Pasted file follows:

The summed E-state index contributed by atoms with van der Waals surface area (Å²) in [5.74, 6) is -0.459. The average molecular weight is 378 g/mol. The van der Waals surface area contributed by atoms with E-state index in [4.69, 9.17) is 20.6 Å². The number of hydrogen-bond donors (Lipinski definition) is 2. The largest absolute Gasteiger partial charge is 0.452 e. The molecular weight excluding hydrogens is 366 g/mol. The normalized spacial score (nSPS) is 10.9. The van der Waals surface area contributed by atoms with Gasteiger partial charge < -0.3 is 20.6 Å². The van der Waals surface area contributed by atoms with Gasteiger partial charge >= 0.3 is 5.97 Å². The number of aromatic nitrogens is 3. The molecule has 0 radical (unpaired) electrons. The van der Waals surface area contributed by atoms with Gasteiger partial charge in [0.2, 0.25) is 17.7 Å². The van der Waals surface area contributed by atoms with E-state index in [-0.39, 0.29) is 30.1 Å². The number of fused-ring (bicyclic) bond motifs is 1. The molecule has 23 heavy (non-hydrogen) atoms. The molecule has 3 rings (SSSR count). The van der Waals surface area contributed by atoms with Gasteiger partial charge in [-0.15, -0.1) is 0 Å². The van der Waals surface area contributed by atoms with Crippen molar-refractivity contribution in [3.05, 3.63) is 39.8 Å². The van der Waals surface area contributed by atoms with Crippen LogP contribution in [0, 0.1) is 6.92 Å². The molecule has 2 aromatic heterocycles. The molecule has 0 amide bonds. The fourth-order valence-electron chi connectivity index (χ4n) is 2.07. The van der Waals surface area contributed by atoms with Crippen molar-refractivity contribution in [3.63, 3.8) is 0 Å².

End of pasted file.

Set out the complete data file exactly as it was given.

The summed E-state index contributed by atoms with van der Waals surface area (Å²) in [5.74, 6) is -0.459. The average molecular weight is 378 g/mol. The van der Waals surface area contributed by atoms with E-state index in [4.69, 9.17) is 20.6 Å². The number of hydrogen-bond donors (Lipinski definition) is 2. The largest absolute Gasteiger partial charge is 0.452 e. The molecular weight excluding hydrogens is 366 g/mol. The normalized spacial score (nSPS) is 10.9. The van der Waals surface area contributed by atoms with Gasteiger partial charge < -0.3 is 20.6 Å². The van der Waals surface area contributed by atoms with Gasteiger partial charge >= 0.3 is 5.97 Å². The number of aromatic nitrogens is 3. The molecule has 0 radical (unpaired) electrons. The van der Waals surface area contributed by atoms with Gasteiger partial charge in [0.2, 0.25) is 17.7 Å². The van der Waals surface area contributed by atoms with E-state index in [-0.39, 0.29) is 30.1 Å². The number of fused-ring (bicyclic) bond motifs is 1. The molecule has 23 heavy (non-hydrogen) atoms. The molecule has 3 rings (SSSR count). The van der Waals surface area contributed by atoms with Gasteiger partial charge in [-0.15, -0.1) is 0 Å². The van der Waals surface area contributed by atoms with Crippen molar-refractivity contribution in [3.05, 3.63) is 39.8 Å². The van der Waals surface area contributed by atoms with Crippen LogP contribution in [0, 0.1) is 6.92 Å². The molecule has 2 aromatic heterocycles. The molecule has 0 amide bonds. The fourth-order valence-electron chi connectivity index (χ4n) is 2.07. The van der Waals surface area contributed by atoms with Crippen molar-refractivity contribution in [3.63, 3.8) is 0 Å².